Not sure how to comply with this new law? Check out these three actionable tips:
1. Be transparent
You know that gathering information on your clients is preferable. At times, it’s a necessary act in running your business. But how can you collect your required data in the most GDPR compliant way? By being transparent, of course.
Make it easy for your users to read your terms and conditions, as well as policies concerning information collection on your website. If you have a mailing list, include an “opt-out” or “unsubscribe” button for those who no longer want to receive messages from your business.
It’s also critical that your team removes any pre-checked “subscribe” buttons on your website. For example, if users request a quote, you may have a pre-checked “subscribe” button that automatically signs them up for your newsletter. With GDPR, you can’t do this anymore.
2. Don’t collect unnecessary data
When exposed to new laws applicable to your business, it’s crucial to familiarize yourself with these regulations to stay within the legal limitations. If you want to practice inbound marketing tactics that comply with GDPR, limit the amount of information you collect.
While names and addresses are essential pieces of information for companies, weed out the other data that adds little-to-no value to your business or sales team. Take, for instance, the job or job title of a person shopping at an ecommerce store.
Ask yourself the question, “Do I need this piece of information to promote my products or develop a better understanding of my clients?” If the answer is no, don’t get it from your customers.
If you do answer yes, consider how valuable or impactful that data may be to your business. Or, consider making it an optional field if it appears on contact forms. That way, you can still receive the data, but without forcing it onto consumers.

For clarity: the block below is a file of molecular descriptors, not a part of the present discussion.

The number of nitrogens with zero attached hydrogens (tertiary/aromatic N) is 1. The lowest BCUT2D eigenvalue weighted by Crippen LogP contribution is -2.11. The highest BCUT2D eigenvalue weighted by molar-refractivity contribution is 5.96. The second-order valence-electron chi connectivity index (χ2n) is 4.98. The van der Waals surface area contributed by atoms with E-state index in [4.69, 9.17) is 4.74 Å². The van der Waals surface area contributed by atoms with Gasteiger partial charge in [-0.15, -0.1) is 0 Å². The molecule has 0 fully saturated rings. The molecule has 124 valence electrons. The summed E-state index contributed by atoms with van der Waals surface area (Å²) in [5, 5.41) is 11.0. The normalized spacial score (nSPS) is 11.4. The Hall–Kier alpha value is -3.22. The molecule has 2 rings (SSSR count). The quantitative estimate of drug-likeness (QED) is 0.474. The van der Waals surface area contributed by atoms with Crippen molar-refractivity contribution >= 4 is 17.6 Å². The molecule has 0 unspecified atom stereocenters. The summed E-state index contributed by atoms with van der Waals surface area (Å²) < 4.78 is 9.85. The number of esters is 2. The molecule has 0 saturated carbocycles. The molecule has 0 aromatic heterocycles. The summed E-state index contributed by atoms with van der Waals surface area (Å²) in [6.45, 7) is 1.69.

3. Be clear about how you’re using customer info
While some data isn’t crucial to your business model, other pieces of information are essential when it comes to researching, connecting, and marketing your clients and target market. With GDPR, however, it’s vital to reveal how you use that consumer data.
Compile a list of data your team needs, and then review how you use that data. Make sure you always have a legitimate reason for the information you’re asking to receive. Do you want your clients to fill out their birth date when signing up for your email list? If so, tell them why.
As an example, a business may request this information to provide a special discount to clients on their birthdays. Some products, like alcohol or rental cars, may also have age limits, which is another reason to request this information.
No matter the reason for why you’re asking for this information, remember to be clear with your intent on how you plan to use this data. Use your terms and conditions to explain your company’s objectives in simple language that any user can understand.
Continue to expand your global influence
In conclusion, GDPR doesn’t rule out business in Europe. Any company currently offering their services or products to European residents should continue to do so — but with careful attention to business-related laws that define these nations.
The crucial thing to remember when developing an inbound marketing and GDPR-compliant strategy is that you need to make your consumers the priority. It’s critical for your company, from a brand and financial perspective, to protect consumer data.
With that kind of mindset, you can develop a smart inbound marketing campaign.